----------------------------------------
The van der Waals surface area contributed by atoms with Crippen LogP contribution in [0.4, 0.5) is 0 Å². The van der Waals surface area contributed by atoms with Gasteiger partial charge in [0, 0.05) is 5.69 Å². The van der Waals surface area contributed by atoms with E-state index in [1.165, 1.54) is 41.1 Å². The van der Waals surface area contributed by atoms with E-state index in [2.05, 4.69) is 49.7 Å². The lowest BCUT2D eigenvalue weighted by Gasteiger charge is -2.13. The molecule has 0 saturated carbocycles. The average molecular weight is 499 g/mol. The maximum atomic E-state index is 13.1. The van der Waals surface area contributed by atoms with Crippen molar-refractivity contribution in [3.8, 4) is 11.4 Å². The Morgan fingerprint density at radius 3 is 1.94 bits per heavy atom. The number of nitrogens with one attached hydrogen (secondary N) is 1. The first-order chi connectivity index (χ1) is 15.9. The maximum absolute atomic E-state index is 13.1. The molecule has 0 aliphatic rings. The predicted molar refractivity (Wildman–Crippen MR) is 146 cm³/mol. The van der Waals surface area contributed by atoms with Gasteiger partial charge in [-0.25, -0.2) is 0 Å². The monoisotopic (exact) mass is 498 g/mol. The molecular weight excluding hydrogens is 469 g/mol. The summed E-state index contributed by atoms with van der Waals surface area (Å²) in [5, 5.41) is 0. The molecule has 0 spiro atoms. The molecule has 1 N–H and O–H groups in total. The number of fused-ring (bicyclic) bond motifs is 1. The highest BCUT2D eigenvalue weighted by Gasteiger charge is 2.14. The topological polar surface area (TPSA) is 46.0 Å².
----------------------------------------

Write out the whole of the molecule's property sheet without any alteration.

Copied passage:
The van der Waals surface area contributed by atoms with Crippen LogP contribution in [0.4, 0.5) is 0 Å². The van der Waals surface area contributed by atoms with Gasteiger partial charge in [0, 0.05) is 5.69 Å². The van der Waals surface area contributed by atoms with E-state index in [1.165, 1.54) is 41.1 Å². The van der Waals surface area contributed by atoms with E-state index in [2.05, 4.69) is 49.7 Å². The lowest BCUT2D eigenvalue weighted by Gasteiger charge is -2.13. The molecule has 0 saturated carbocycles. The average molecular weight is 499 g/mol. The maximum atomic E-state index is 13.1. The van der Waals surface area contributed by atoms with Crippen molar-refractivity contribution in [3.8, 4) is 11.4 Å². The Morgan fingerprint density at radius 3 is 1.94 bits per heavy atom. The number of nitrogens with one attached hydrogen (secondary N) is 1. The first-order chi connectivity index (χ1) is 15.9. The maximum absolute atomic E-state index is 13.1. The molecule has 0 aliphatic rings. The predicted molar refractivity (Wildman–Crippen MR) is 146 cm³/mol. The van der Waals surface area contributed by atoms with Gasteiger partial charge in [-0.25, -0.2) is 0 Å². The monoisotopic (exact) mass is 498 g/mol. The molecular weight excluding hydrogens is 469 g/mol. The summed E-state index contributed by atoms with van der Waals surface area (Å²) in [5, 5.41) is 0. The molecule has 0 spiro atoms. The molecule has 1 N–H and O–H groups in total. The number of fused-ring (bicyclic) bond motifs is 1. The highest BCUT2D eigenvalue weighted by Gasteiger charge is 2.14. The topological polar surface area (TPSA) is 46.0 Å².